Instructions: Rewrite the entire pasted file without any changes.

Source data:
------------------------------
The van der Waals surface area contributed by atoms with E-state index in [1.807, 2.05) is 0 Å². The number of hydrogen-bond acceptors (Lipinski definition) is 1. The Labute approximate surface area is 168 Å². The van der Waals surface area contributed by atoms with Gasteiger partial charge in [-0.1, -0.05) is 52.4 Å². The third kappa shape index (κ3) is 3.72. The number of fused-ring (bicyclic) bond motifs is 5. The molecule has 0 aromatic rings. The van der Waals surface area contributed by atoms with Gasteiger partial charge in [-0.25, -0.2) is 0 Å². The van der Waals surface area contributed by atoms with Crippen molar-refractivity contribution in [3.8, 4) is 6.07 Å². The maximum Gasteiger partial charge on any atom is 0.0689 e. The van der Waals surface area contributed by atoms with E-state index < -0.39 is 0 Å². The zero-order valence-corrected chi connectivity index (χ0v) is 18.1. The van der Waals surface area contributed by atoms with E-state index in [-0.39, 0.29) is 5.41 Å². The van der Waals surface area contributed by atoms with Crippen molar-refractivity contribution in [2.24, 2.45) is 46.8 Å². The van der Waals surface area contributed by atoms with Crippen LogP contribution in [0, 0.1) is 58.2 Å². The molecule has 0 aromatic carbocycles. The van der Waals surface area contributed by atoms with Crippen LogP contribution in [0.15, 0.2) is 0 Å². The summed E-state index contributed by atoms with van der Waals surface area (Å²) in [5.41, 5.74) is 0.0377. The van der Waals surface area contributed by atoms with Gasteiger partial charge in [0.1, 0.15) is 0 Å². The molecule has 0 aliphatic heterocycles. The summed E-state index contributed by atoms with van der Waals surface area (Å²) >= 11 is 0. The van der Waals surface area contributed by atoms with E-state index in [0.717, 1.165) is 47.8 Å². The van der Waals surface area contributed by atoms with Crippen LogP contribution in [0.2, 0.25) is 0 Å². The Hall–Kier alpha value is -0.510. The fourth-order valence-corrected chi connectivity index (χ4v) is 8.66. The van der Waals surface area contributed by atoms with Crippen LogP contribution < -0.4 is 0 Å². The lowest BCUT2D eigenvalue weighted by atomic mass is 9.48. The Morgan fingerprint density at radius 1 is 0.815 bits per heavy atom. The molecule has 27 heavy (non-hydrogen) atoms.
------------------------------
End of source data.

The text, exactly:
The van der Waals surface area contributed by atoms with E-state index in [1.807, 2.05) is 0 Å². The number of hydrogen-bond acceptors (Lipinski definition) is 1. The Labute approximate surface area is 168 Å². The van der Waals surface area contributed by atoms with Gasteiger partial charge in [-0.1, -0.05) is 52.4 Å². The third kappa shape index (κ3) is 3.72. The number of fused-ring (bicyclic) bond motifs is 5. The molecule has 0 aromatic rings. The van der Waals surface area contributed by atoms with Gasteiger partial charge in [-0.25, -0.2) is 0 Å². The van der Waals surface area contributed by atoms with Crippen molar-refractivity contribution in [3.8, 4) is 6.07 Å². The maximum Gasteiger partial charge on any atom is 0.0689 e. The van der Waals surface area contributed by atoms with E-state index < -0.39 is 0 Å². The zero-order valence-corrected chi connectivity index (χ0v) is 18.1. The van der Waals surface area contributed by atoms with E-state index in [-0.39, 0.29) is 5.41 Å². The van der Waals surface area contributed by atoms with Crippen molar-refractivity contribution in [2.24, 2.45) is 46.8 Å². The van der Waals surface area contributed by atoms with Crippen LogP contribution in [0, 0.1) is 58.2 Å². The molecule has 0 aromatic carbocycles. The van der Waals surface area contributed by atoms with Crippen LogP contribution in [0.15, 0.2) is 0 Å². The summed E-state index contributed by atoms with van der Waals surface area (Å²) in [5.41, 5.74) is 0.0377. The van der Waals surface area contributed by atoms with Gasteiger partial charge in [0.1, 0.15) is 0 Å². The molecule has 0 aliphatic heterocycles. The summed E-state index contributed by atoms with van der Waals surface area (Å²) >= 11 is 0. The van der Waals surface area contributed by atoms with E-state index in [0.717, 1.165) is 47.8 Å². The van der Waals surface area contributed by atoms with Crippen LogP contribution in [0.2, 0.25) is 0 Å². The Hall–Kier alpha value is -0.510. The fourth-order valence-corrected chi connectivity index (χ4v) is 8.66. The van der Waals surface area contributed by atoms with Crippen LogP contribution < -0.4 is 0 Å². The lowest BCUT2D eigenvalue weighted by atomic mass is 9.48. The Morgan fingerprint density at radius 1 is 0.815 bits per heavy atom. The molecule has 27 heavy (non-hydrogen) atoms.